Common sense is uncommon in individuals and, at first blush, seems even more so in groups. No one expects crowds to produce useful thought. We fear the tyranny of the majority and mob rule, avoid peer pressure where we can, and immediately see the aptness of Charles Mackay’s 19th-century book title Extraordinary Popular Delusions and the Madness of Crowds.
But the idea of collective intelligence shouldn’t seem so far-fetched. After all, democracy is built on the principle that large groups know how to govern themselves. Commodities markets, which set prices on the basis of group knowledge, play a growing role in everyday business decisions. Even lone geniuses build on the work of others: for every Einstein there are Poincares and Lorentzes and Hilberts lurking in the background.
In fact, evidence of collective intelligence is all around us, and New Yorker writer James Surowiecki collects much of it in The Wisdom of Crowds. [Surowiecki wrote on technology and happiness for the January 2005 issue of Technology Review.] Surowiecki shows how groups can often outthink even the most knowledgeable experts. He offers proof after proof that “the value of expertise is, in many contexts, overrated.” By recounting how the stock market divined that booster rocket manufacturer Morton Thiokol was most to blame for the Challenger shuttle disaster (the official answer came six months later), or how the U.S. Navy found the sunken submarine Scorpion by aggregating the best guesses of a variety of experts, Surowiecki demonstrates that collective intelligence can be harnessed, and that it does not have to be unwieldy. Collections of experts, he concedes, are prone to the ills of groupthink, which can lead to debacles like the Bay of Pigs. But he argues that crowds with certain characteristics – notably, diversity of opinion, independence of opinion, decentralization, and a way to aggregate opinions to arrive at a collective decision – will generally outsmart their most brilliant members. This is true for specific problems and broad ones, Surowiecki says, and for crowds big and small. His premise quickly comes to seem intuitive.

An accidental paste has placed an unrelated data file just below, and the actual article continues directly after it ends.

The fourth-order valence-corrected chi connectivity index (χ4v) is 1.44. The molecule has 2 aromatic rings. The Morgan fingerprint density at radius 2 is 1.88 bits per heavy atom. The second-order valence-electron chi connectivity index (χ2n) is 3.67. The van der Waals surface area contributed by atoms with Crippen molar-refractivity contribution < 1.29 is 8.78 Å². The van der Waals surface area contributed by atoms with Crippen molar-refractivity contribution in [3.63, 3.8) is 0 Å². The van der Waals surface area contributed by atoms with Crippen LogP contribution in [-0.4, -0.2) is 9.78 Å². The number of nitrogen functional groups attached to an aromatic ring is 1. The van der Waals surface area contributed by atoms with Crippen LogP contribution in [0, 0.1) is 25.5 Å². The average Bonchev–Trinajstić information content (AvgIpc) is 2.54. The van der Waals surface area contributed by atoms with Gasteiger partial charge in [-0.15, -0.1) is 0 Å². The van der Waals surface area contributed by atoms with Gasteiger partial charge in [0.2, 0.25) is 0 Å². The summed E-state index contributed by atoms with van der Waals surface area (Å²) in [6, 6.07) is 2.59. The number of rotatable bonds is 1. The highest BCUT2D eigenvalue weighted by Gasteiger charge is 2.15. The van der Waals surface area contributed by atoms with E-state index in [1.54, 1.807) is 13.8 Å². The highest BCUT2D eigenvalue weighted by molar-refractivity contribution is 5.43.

Groups, then, can act as parallel-processing decision engines, pooling disparate knowledge to answer even hard questions in areas like public policy. What we lack, however, is a reliable way to build such decision engines. And Surowiecki’s book, unfortunately, offers no practical solutions.